In one of his favorite examples, Robert Brandom points out that while a parrot may very well respond differentially to colors, and even say “red” when presented with a red swatch, the parrot is nonetheless responding much as a thermometer does when it detects temperature changes and responds appropriately by turning on the heater. What is missing in both cases, according to Brandom, is the ‘practical mastery of the inferential articulation in which grasp of conceptual content consists.’ (Articulating Reasons 162). In other words, although the parrot can identify the swatch as red she cannot then go on and use this as a reason for inferring that it is colored, that it is not green, a squirrel, etc. A parrot cannot participate in the game of giving and asking for reasons, and thus they lack the use of concepts.
Integral to Brandom’s understanding of concepts is the further claim that each concept is necessarily related to other concepts, to the inferential web of premises and conclusions that connect one concept with another. As Brandom puts it, when it comes to the inferential connections that constitute conceptual content, a natural consequence is that ‘one must grasp many such contents in order to grasp any.’ To be able to use a concept one must already possess a host of other concepts, which leads to the question: from where do we get our use of concepts? How can we ever acquire the use of concepts if we must already possess them to use them? The answer for Brandom is that conceptual contents are ‘social achievements.’ The force of reasons that binds us to the inferential connections between recognizing and judging that a swatch is red and further judging that it is colored, not green, etc., is itself the result of rendering explicit the authority of socially sanctioned activities, an authority that legitimizes our uses as appropriate (à la Wittgenstein). ‘The conceptual faculty,’ Brandom thus claims, ‘is the faculty of grasping rules, of appreciating the distinction between correct and incorrect application they determine,’ and these determinations of correct and incorrect application derive, in the end, from the authority of socially approved practice, or forms of life as Wittgenstein put it. ‘This is why Brandom cites with approval John Haugeland’s claim, in the context of Haugeland’s discussion of Heidegger, that ‘all transcendental constitution is social institution.’ Brandom is thus a holist, as he avows repeatedly in his Tales of the Mighty Dead, and the whole that is most crucial for his project is the social whole; or, as Brandom tellingly titles the final section of his key work, Making it Explicit, ‘we have met the norms, and they are ours.’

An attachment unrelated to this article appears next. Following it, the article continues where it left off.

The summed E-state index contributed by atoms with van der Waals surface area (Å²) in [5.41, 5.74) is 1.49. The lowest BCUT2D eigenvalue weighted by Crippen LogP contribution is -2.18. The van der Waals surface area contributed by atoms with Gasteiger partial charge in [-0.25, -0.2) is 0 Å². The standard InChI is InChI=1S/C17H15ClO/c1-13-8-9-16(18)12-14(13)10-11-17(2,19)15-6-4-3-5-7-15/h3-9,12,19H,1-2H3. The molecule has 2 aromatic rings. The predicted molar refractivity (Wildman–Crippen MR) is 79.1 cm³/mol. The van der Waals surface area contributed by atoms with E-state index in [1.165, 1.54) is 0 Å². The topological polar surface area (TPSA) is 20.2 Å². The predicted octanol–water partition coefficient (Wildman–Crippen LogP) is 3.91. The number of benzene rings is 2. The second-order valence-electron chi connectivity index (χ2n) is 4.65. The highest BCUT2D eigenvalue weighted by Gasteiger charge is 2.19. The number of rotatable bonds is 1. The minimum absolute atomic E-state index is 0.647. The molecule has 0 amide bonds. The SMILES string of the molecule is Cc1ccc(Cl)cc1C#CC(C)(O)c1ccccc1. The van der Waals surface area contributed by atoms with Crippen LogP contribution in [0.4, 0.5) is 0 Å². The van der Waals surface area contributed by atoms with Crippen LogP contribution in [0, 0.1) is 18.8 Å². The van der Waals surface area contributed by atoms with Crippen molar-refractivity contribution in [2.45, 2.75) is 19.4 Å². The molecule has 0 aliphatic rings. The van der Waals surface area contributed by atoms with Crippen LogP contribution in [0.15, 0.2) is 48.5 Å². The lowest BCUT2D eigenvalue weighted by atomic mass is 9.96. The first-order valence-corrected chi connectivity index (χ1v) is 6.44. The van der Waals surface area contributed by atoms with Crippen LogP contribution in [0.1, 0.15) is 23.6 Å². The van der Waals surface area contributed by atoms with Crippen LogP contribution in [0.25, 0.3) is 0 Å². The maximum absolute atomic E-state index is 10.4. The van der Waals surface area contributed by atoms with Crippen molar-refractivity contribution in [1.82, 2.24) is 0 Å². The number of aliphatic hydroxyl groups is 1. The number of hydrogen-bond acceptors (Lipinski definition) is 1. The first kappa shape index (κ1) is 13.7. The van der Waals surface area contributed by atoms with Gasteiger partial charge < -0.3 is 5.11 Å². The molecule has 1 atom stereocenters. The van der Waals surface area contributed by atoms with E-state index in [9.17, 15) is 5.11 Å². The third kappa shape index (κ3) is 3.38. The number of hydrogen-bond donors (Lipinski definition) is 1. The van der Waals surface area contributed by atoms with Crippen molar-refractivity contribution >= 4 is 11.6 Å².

It is clear that Brandom would have no issues with Hume’s example of the missing shade of blue. Since the application of concepts involves inferential ties to other concepts and judgments, and presupposes a holism as well, then the lateral relations of these inferential ties can provide the resources that would enable one to conceptualize the missing shade. It was precisely this holism and the lateral relations they entail that David Pears, in his critique of Hume, claims Hume needed to resolve adequately the problem of the missing shade of blue. Brandom would also no doubt argue that a parrot, since it lacks the use of concepts, would be unable to come up with the idea of the missing shade of blue. But Hume, as I discuss in earlier posts (see here and here), also does not think we would have a problem with the missing shade. There is evidence Hume may well have supported a form of social sanctioning to account for this. For instance, Hume remarked about how well the blind from birth poet, Thomas Blacklock, was able to describe things using colors. Hume theorizes that ‘Tis certain we always think in some language, viz. in that which is most familiar to us; and ‘tis but too frequent to substitute words instead of ideas.’ Rather than an actual grasp of the colors, Blacklock used the words as he had heard them used, in their socially sanctioned way, and was thus able to ‘substitute words instead of ideas.’ But it would be a mistake to read Hume as a holist, and Brandom is certainly correct not to do so; however, I think it is equally mistaken to claim Hume is an atomist. On my reading of Hume as a hyper-realist, what is to be stressed is the multiplicity of impressions and ideas rather than the identity of impressions and ideas that would be in line with the one-multiple dualism (following Deleuze here on this point). The very identity of an impression as identifiable, such as a shade of blue, thus presupposes a reality that exceeds its identification and is irreducible to the holism of the social. A Humean hyper-realism does not found the normative force of the inferential articulation of concepts upon the holism of the social, but rather it is the reality that needs to be filtered and selected in order to construct a whole. This is why Deleuze, in reference to Hume, argues that ‘one can only invent a whole, since the only invention possible is that of the whole.’ From a hyper-realist Humean perspective, therefore, the social is not the whole that is the transcendental condition for the normative force of judgments (recall Haugeland: ‘all transcendental constitution is social institution’), but the transcendental condition is invention itself, including the invention of social institutions (which is key to understanding Deleuze’s reading of Hume’s political writings), and this invention is irreducible to any whole or to any predetermining identities. It should be noted that Timothy Williamson (in The Philosophy of Philosophy) takes Brandom to task for an analogous reason, though for a very different end and purpose, when he challenges the understanding-assent link that is crucial to inferentialism. If I understand that this is blue, then I must also assent to the judgment that it is colored, that it is not a squirrel, etc. Williamson claims that the case for such understanding-assent links, and for the social holism upon which they are founded, does not stand up to closer scrutiny. It would take another post to detail these arguments, but the Humean critique of Brandom that I have made can be found elsewhere in different forms.